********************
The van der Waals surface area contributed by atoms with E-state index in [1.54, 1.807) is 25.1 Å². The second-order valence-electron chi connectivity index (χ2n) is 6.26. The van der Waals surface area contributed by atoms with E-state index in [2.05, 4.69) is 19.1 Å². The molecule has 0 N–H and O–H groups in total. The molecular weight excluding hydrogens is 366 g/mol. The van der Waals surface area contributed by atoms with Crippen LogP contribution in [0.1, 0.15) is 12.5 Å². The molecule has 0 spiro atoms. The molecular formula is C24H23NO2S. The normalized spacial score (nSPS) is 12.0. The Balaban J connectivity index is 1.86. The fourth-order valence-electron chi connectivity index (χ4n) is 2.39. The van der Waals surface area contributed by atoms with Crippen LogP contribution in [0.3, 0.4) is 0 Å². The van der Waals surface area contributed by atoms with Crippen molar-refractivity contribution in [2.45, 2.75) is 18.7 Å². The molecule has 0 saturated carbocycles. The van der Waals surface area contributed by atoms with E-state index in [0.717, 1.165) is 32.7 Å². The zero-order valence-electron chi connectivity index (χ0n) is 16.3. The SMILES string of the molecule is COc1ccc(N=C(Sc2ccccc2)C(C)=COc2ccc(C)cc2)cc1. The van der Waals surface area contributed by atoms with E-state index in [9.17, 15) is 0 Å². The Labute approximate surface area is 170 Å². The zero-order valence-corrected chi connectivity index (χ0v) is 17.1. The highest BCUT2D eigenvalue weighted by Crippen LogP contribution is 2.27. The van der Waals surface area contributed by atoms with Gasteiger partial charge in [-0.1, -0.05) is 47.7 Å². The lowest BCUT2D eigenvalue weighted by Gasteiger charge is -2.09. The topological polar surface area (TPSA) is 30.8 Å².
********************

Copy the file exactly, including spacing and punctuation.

The van der Waals surface area contributed by atoms with E-state index in [1.54, 1.807) is 25.1 Å². The second-order valence-electron chi connectivity index (χ2n) is 6.26. The van der Waals surface area contributed by atoms with E-state index in [2.05, 4.69) is 19.1 Å². The molecule has 0 N–H and O–H groups in total. The molecular weight excluding hydrogens is 366 g/mol. The van der Waals surface area contributed by atoms with Crippen LogP contribution in [0.1, 0.15) is 12.5 Å². The molecule has 0 spiro atoms. The molecular formula is C24H23NO2S. The normalized spacial score (nSPS) is 12.0. The Balaban J connectivity index is 1.86. The fourth-order valence-electron chi connectivity index (χ4n) is 2.39. The van der Waals surface area contributed by atoms with Crippen LogP contribution in [0.3, 0.4) is 0 Å². The van der Waals surface area contributed by atoms with Crippen molar-refractivity contribution in [2.45, 2.75) is 18.7 Å². The molecule has 0 saturated carbocycles. The van der Waals surface area contributed by atoms with E-state index in [0.717, 1.165) is 32.7 Å². The zero-order valence-electron chi connectivity index (χ0n) is 16.3. The SMILES string of the molecule is COc1ccc(N=C(Sc2ccccc2)C(C)=COc2ccc(C)cc2)cc1. The van der Waals surface area contributed by atoms with E-state index in [9.17, 15) is 0 Å². The Labute approximate surface area is 170 Å². The zero-order valence-corrected chi connectivity index (χ0v) is 17.1. The highest BCUT2D eigenvalue weighted by Crippen LogP contribution is 2.27. The van der Waals surface area contributed by atoms with Gasteiger partial charge in [-0.1, -0.05) is 47.7 Å². The lowest BCUT2D eigenvalue weighted by Gasteiger charge is -2.09. The topological polar surface area (TPSA) is 30.8 Å².